A corporate defendant has filed a petition asking the Supreme Court to weigh in on whether or not state courts have jurisdiction over covered class actions alleging only Securities Act claims.
This jurisdictional question has caused chaos in the lower courts, and the petition urges the Court to find that Congress clearly intended that the Securities Litigation Uniform Standards Act be read broadly as withdrawing, rather than continuing, state courts' concurrent jurisdiction. The court has also denied certiorari in an insider trading case (FireEye, Inc. v. Superior Court of California, December 5, 2016).
Shareholders sued FireEye in the Superior Court of California, County of Santa Clara, following the company's May 2014 announcement of its financial results. The complaint alleged only claims under the Securities Act. There was also no dispute that the case is a "covered class action" or that the stock was a "covered security." The court, however, denied FireEye's motion for judgment on the pleadings based on lack of subject matter jurisdiction. The California appellate and Supreme Court also denied FireEye's petitions for review.
Cyan, Inc. FireEye's petition asks the court to consider the same question as an earlier petition in Cyan, Inc. v. Beaver County Employees Retirement Fund . The two petitions were submitted by the same counsel of record, and the petitioner has requested that FireEye be consolidated with the Cyan petition for all purposes. In October 2015, the Court asked the acting solicitor general to file a brief in Cyan expressing the views of the United States.
Concurrent state jurisdiction is erroneous. Like the Cyan petition, FireEye argues that SLUSA withdrew state courts' concurrent jurisdiction over class actions alleging Securities Act claims to remedy an unintended consequence of the PSLRA that led to increased state-court filings. Lower courts, however, are split on the issue, which can arise in two contexts: when a class-action alleging Securities Act claims is removed to federal court and the plaintiff moves for remand back to state court, and when a defendant in such an action moves the state court to dismiss for lack of subject-matter jurisdiction. Luther v. Countrywide Financial Corp. (Cal. App. 2011) and five other California cases involving the second situation held that SLUSA continued state-court jurisdiction over class actions under the Securities Act. Following Countrywide, the petition asserts, filings of Securities Act class actions in California state courts have risen by over 1,600 percent.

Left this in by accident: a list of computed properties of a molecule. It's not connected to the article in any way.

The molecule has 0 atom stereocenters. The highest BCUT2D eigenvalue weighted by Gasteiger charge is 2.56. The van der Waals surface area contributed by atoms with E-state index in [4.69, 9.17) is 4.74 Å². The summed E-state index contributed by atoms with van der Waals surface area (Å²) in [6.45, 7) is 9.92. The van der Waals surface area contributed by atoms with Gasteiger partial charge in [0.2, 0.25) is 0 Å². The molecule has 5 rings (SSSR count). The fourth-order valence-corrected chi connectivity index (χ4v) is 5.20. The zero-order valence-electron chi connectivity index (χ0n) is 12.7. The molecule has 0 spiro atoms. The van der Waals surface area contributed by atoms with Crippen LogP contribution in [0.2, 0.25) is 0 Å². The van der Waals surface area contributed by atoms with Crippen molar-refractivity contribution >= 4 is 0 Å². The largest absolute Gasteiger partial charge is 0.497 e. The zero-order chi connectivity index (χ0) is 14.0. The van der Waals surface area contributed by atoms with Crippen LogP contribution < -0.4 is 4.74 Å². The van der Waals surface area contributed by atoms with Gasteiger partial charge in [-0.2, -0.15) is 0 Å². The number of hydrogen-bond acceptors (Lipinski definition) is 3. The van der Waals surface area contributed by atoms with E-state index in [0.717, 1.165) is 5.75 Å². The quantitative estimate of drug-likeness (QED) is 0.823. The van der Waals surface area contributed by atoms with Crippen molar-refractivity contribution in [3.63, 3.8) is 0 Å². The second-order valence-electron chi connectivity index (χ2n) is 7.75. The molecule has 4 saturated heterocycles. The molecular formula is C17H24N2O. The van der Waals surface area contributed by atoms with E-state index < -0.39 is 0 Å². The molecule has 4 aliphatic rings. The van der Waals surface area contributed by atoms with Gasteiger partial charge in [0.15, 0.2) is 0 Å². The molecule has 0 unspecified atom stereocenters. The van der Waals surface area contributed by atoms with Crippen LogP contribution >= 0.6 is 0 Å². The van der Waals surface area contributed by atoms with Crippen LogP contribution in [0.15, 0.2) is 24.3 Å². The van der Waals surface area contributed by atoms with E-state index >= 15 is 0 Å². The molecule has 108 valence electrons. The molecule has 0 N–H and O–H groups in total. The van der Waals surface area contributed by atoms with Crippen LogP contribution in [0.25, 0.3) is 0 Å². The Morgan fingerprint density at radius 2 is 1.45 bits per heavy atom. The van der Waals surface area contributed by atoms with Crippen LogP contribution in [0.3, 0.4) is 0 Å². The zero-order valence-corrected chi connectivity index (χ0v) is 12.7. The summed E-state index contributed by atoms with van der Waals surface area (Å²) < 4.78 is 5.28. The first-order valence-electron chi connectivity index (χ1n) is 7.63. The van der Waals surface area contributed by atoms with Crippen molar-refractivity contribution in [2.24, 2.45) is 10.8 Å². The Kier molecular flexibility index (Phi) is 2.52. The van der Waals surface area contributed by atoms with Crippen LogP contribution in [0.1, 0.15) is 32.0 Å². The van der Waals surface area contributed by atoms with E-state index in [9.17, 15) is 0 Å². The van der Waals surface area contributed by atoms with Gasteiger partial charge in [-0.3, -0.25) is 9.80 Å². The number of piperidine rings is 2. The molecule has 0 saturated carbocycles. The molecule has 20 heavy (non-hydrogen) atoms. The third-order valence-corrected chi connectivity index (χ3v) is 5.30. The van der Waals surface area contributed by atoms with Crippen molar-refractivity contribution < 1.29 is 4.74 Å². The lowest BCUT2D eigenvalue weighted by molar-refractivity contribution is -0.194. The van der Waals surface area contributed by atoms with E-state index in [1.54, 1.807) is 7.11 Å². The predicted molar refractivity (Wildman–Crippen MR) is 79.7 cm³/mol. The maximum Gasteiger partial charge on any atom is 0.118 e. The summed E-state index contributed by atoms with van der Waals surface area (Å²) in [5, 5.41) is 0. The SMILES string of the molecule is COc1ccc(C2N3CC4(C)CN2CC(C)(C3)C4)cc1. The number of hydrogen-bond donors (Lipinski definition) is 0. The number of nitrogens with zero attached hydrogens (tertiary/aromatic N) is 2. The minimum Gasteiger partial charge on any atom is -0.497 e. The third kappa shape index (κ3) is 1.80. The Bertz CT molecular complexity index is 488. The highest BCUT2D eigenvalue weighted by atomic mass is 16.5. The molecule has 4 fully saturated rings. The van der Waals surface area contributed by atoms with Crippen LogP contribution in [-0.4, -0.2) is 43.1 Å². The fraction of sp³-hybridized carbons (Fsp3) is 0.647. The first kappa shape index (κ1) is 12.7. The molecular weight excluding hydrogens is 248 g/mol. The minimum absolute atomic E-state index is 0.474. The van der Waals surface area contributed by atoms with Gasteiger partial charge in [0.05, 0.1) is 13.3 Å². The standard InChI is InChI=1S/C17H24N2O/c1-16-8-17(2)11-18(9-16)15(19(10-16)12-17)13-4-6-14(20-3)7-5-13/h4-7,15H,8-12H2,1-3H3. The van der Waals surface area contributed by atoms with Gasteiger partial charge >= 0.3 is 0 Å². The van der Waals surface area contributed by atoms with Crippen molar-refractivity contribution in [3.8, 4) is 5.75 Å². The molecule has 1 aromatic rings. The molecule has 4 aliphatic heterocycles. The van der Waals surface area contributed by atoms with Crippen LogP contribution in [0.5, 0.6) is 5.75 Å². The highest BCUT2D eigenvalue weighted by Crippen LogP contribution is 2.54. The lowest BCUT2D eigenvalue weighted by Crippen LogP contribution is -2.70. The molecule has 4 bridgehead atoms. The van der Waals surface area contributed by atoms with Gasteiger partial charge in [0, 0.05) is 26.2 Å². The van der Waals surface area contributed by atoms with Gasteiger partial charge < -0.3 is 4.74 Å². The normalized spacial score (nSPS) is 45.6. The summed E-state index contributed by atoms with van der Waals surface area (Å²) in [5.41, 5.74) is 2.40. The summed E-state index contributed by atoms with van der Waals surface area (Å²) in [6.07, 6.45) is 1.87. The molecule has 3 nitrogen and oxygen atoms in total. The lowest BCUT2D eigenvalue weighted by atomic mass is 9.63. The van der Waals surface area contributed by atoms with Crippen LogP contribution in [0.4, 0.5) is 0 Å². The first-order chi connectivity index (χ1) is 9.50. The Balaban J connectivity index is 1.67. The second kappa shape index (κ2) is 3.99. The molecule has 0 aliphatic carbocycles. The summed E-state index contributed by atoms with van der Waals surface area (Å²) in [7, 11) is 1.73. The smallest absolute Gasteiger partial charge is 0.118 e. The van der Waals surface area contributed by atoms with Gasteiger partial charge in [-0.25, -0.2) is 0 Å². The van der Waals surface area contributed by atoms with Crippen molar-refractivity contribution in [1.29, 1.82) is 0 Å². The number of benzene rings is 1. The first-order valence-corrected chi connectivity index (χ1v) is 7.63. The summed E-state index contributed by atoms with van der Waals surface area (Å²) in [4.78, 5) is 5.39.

Dozens of federal district court decisions have split on the question presented, and the petition asserts that Supreme Court intervention is necessary because both federal and state appeals courts are unlikely to resolve the split among federal district courts in removal cases. Procedural roadblocks make federal orders granting remand effectively unreviewable, and settlements and denials of remand at the federal level have also reduced state-court litigation of the jurisdictional question.
Certiorari should be granted to correct erroneous holdings such as Countrywide, the petition concludes, and vindicate Congress' intent to curb abusive securities class actions. Countrywide violated basic norms of statutory interpretation, leading to the bizarre result of state courts lacking jurisdiction to hear state-law securities class actions but retaining jurisdiction over Securities Act class actions. Further, there is currently a lack of uniform standards that encourages forum shopping. There is no middle ground, the petitioner states: state courts have jurisdiction, or they do not.
Riley petition denied. In the wake of its recent decision in Salman v. U.S., the court has also denied certiorari for David Riley's petition to vacate and remand a Second Circuit decision upholding his insider trading conviction. The petition involved the same issue under consideration in Salman, that is, whether the "personal benefit" element of the insider trading proscription of Section 10(b), established in Dirks v. SEC, requires the government to show that the insider/tipper disclosed material, nonpublic information in order to obtain tangible, pecuniary gain. In Salman, the court reiterated the trading family member theory articulated in Dirks while stating that the requirement that the tipper must receive a tangible gain is inconsistent with that precedent.
Read the docket. This case, and others pending before the Court, can be referenced in the latest version of the Supreme Court Docket. Cases are listed separately, along with a brief summary of the questions raised and the status of the appeal.
The petition is No. 16-744.
Attorneys: Boris Feldman (Wilson Sonsini Goodrich & Rosati) for FireEye, Inc.
Companies: FireEye, Inc.
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